For six years, we struggled with the restaurant, training the staff, upgrading the kitchen, and expanding the menu. During that time, we went through a half-dozen managers, an assortment of well-meaning people with limited experience, and a variety of personality disorders that were impossible to detect during the interviewing process.
Finally, we took one partner’s advice and hired a guy with a lot of serious experience. We had to pay him about twice what we had been paying his predecessors, but less than 60 days after he started … guess what? He had turned a profit.
If we had put this guy in place a year earlier, we’d be about $40,000 better off, on a net basis, than we are today. If we had been lucky and/or smart enough to hire him in the beginning, we’d probably have been collecting dividends for years instead of losing hundreds of thousands of dollars.
I’ve made this point many times before in ETR: Having great employees is not just advantageous, it’s essential. But making that goal a reality in your business usually requires two significant costs. First, you must be prepared to invest a considerable amount of your time and attention to finding qualified candidates and selecting the right ones. And second, you must be willing to invest more dollars in those people by giving them higher salaries, bigger bonuses, and all the support they need to do the job.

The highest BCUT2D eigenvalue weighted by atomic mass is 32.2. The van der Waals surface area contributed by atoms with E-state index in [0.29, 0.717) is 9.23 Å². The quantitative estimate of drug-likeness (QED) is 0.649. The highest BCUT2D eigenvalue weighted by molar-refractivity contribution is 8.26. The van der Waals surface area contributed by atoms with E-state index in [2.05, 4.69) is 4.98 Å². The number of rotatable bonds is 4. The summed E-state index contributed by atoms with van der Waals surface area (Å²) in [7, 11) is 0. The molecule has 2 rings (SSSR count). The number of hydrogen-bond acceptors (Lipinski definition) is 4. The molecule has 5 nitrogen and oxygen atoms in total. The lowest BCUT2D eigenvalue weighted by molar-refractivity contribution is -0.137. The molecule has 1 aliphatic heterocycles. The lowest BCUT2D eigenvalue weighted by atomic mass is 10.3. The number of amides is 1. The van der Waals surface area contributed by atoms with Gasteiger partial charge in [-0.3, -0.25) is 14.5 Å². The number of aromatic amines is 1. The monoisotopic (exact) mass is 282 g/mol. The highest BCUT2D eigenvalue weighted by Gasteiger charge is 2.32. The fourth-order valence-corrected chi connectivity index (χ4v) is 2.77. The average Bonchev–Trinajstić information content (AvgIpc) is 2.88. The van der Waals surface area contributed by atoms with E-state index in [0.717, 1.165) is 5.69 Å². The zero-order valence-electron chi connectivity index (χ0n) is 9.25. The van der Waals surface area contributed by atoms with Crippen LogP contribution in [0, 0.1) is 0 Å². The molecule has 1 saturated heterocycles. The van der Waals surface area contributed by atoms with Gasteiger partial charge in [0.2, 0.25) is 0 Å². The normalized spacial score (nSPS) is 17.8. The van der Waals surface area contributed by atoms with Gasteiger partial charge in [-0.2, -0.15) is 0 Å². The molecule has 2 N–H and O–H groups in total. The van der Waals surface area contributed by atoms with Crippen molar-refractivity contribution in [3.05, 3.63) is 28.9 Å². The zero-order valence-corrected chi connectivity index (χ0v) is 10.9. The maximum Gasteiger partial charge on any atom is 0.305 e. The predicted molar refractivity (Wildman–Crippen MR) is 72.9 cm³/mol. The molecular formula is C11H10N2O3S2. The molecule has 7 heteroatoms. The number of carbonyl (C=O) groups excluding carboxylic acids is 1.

Never forget the value of surrounding yourself with the best people. Ordinary workers are fine, but they are ordinary. Extraordinary people will improve everything in your business quickly and painlessly.[Ed. Note: Mark Morgan Ford was the creator of Early To Rise. In 2011, Mark retired from ETR and now writes the Palm Beach Letter. His advice, in our opinion, continues to get better and better with every essay, particularly in the controversial ones we have shared today. We encourage you to read everything you can that has been written by Mark.]